The Importance of Sleep for Performance

The Importance of Sleep for Performance

Sleep plays an important role in maintaining our health and well-being. The National Sleep Foundation recommends adults achieve seven to nine hours of sleep per night(1). Across the night, our brain moves through different stages of sleep including non-rapid eye movement (NREM) and rapid-eye movement (REM) sleep. Many important processes occur during the sleep cycle that allow us to recover from our prior time awake. 

Poor quality sleep can disrupt the cycle and reduce the restorative value of sleep with negative consequences for our health.


Although the function of sleep is not known, its importance to our health is clear when looking at the effects of sleep loss(2). When we are sleep deprived, our cognition and emotional regulation can be impaired causing reductions in memory, learning, decision making, and mood. These changes may increase our risk of an accident or injury. Additionally, our metabolism and immune function can be compromised which reduces our ability to recover and increases our chance of becoming sick. From the negative effects of sleep loss, we know that achieving quality sleep is important for our overall health and wellbeing.


Sleep is a key recovery strategy to enhance physical performance. During sleep, our muscles are repaired following the damage that occurs during exercise. When we don’t get enough sleep, the tissue repair process can be compromised which may slow recovery time and increase injury risk (3). Poor sleep may lead to feelings of fatigue which can increase our perceptions of effort during physical performance. 

Further, tasks that rely on reaction time, coordination, and precision are impacted by reduced cognitive processing (4). To optimise physical performance, it is critical to engage in behaviours that promote quality sleep.


1. Timing is everything - establish a routine:

Having a regular bed and wake time is shown to improve sleep quality, so where possible, focus on establishing a regular sleep routine. Research tells us consistency is key (5). Try not to stay awake for something you wouldn’t get up early for. If you wouldn’t get up at 4 am to watch two Netflix episodes before your FITSTOP class, perhaps re-consider staying up until midnight to do so.

2. You can’t (and shouldn’t) always get what you want:

Sometimes factors outside our control will negatively influence our sleep. However, there are many factors we can consciously control to maximise our chances of quality sleep. The consumption of caffeine is evidenced to impair sleep duration and efficiency. It is recommended to avoid coffee 8.8 hours prior to bedtime and pre-work out 13.2 hours prior (6). Be aware that other substances, such as alcohol, also substantially reduce the quality of our sleep. 

Napping can be a great way to supplement night-time sleep, however napping too long or too late can have negative effects on your chances of feeling sleepy at bedtime. It is recommended naps occur between 1-4pm for 20-90minutes (7).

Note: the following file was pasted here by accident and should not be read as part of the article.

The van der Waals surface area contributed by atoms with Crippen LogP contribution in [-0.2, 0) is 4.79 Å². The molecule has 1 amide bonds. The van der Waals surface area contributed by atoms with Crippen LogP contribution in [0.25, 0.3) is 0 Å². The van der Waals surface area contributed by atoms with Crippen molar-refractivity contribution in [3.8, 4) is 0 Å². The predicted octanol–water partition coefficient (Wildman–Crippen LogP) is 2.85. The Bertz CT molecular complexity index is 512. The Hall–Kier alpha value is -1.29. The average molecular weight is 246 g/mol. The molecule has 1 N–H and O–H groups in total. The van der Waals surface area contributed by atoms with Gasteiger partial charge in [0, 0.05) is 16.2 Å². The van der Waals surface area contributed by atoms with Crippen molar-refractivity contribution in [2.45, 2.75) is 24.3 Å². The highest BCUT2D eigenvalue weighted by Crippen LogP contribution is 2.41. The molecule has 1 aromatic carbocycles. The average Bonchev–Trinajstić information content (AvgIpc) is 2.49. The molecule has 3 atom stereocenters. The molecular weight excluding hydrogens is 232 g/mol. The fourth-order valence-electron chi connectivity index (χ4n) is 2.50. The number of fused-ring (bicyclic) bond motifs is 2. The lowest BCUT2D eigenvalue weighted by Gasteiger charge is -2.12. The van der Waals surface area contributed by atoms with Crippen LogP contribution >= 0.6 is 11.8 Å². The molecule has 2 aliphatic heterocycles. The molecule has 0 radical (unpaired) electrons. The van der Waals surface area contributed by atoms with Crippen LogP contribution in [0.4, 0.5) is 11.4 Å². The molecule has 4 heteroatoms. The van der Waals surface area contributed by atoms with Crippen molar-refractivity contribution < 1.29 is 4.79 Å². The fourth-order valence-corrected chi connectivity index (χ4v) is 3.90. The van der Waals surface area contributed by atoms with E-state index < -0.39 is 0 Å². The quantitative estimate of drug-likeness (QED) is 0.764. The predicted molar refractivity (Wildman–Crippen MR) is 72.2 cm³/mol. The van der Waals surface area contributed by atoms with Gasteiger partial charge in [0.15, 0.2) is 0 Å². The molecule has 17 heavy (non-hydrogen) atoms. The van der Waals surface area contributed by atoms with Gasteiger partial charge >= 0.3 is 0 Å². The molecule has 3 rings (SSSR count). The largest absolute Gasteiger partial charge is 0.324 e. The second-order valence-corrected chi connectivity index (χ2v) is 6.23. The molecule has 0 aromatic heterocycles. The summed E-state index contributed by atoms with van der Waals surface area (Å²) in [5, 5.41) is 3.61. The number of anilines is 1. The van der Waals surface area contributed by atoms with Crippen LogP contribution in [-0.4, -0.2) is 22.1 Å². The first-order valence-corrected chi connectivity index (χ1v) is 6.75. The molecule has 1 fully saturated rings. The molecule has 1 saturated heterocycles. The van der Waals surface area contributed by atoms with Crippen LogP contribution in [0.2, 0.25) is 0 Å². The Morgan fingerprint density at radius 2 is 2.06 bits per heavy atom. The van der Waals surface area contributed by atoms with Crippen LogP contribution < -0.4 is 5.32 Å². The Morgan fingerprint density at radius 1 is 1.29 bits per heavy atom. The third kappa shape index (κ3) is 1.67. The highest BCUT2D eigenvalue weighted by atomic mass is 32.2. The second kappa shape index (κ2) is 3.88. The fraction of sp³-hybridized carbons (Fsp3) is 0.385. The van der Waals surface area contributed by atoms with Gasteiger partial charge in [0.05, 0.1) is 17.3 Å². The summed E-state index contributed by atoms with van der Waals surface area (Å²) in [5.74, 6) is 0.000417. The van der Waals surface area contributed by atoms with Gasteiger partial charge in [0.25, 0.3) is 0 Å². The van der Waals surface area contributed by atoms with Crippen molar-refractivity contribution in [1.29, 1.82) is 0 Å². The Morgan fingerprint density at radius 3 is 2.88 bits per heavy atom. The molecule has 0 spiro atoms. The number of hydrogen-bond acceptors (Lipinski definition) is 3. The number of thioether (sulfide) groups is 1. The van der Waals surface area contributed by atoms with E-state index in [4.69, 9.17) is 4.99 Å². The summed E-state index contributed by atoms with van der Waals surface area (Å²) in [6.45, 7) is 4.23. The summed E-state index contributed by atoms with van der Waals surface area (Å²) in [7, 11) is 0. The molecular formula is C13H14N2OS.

Lastly, screen-time through use of electronic devices close to bed can make us feel more alert and disrupt our bodies' rhythms. Try complete FITSTOP's weekly achievement to reduce screen screen-time occurring 1-hour before bed.

3. Technology - it's what you do with it that counts:

Devices which can track our sleep (with varying degrees of validity) are commercially available (8). With accessibility to all this information, it is important to remind yourself that no one sleeps perfectly every night of the year! There is no need to panic or worry when you have a night of bad sleep; take it as a reminder to refocus on achieving your routine, behaviours, and regain some sleep consistency. 

Ready to improve your sleep? 

Sleep is important for health, well-being, and performance. Action the above tips to maximise your sleep quality and quantity to help you get the most out of your training!

Written by Carissa Gardiner & Dr Suzy Russell for FITSTOP


1. Hirshkowitz M, Whiton K, Albert SM, Alessi C, Bruni O, DonCarlos L, et al. National Sleep Foundation's sleep time duration recommendations: methodology and results summary. Sleep Health. 2015;1(1):40-3.

2. Medic G, Wille M, Hemels ME. Short- and long-term health consequences of sleep disruption. Nat Sci Sleep. 2017;9:151-61.

3. Morrison M, Halson SL, Weakley J, Hawley JA. Sleep, circadian biology and skeletal muscle interactions: Implications for metabolic health. Sleep Med Rev. 2022;66:101700.

4. Fullagar HH, Skorski S, Duffield R, Hammes D, Coutts AJ, Meyer T. Sleep and athletic performance: the effects of sleep loss on exercise performance, and physiological and cognitive responses to exercise. Sports medicine (Auckland, NZ). 2015;45(2):161-86.

5. Halson SL, Johnston RD, Piromalli L, Lalor BJ, Cormack S, Roach GD, et al. Sleep Regularity and Predictors of Sleep Efficiency and Sleep Duration in Elite Team Sport Athletes. Sports Medicine - Open. 2022;8(1):79.

6. Gardiner C, Weakley J, Burke LM, Roach GD, Sargent C, Maniar N, et al. The effect of caffeine on subsequent sleep: A systematic review and meta-analysis. Sleep Med Rev. 2023:101764.

7. Lastella M, Halson SL, Vitale JA, Memon AR, Vincent GE. To Nap or Not to Nap? A Systematic Review Evaluating Napping Behavior in Athletes and the Impact on Various Measures of Athletic Performance. Nat Sci Sleep. 2021;13:841-62.

8. Miller DJ, Sargent C, Roach GD. A Validation of Six Wearable Devices for Estimating Sleep, Heart Rate and Heart Rate Variability in Healthy Adults. Sensors. 2022;22(16):6317.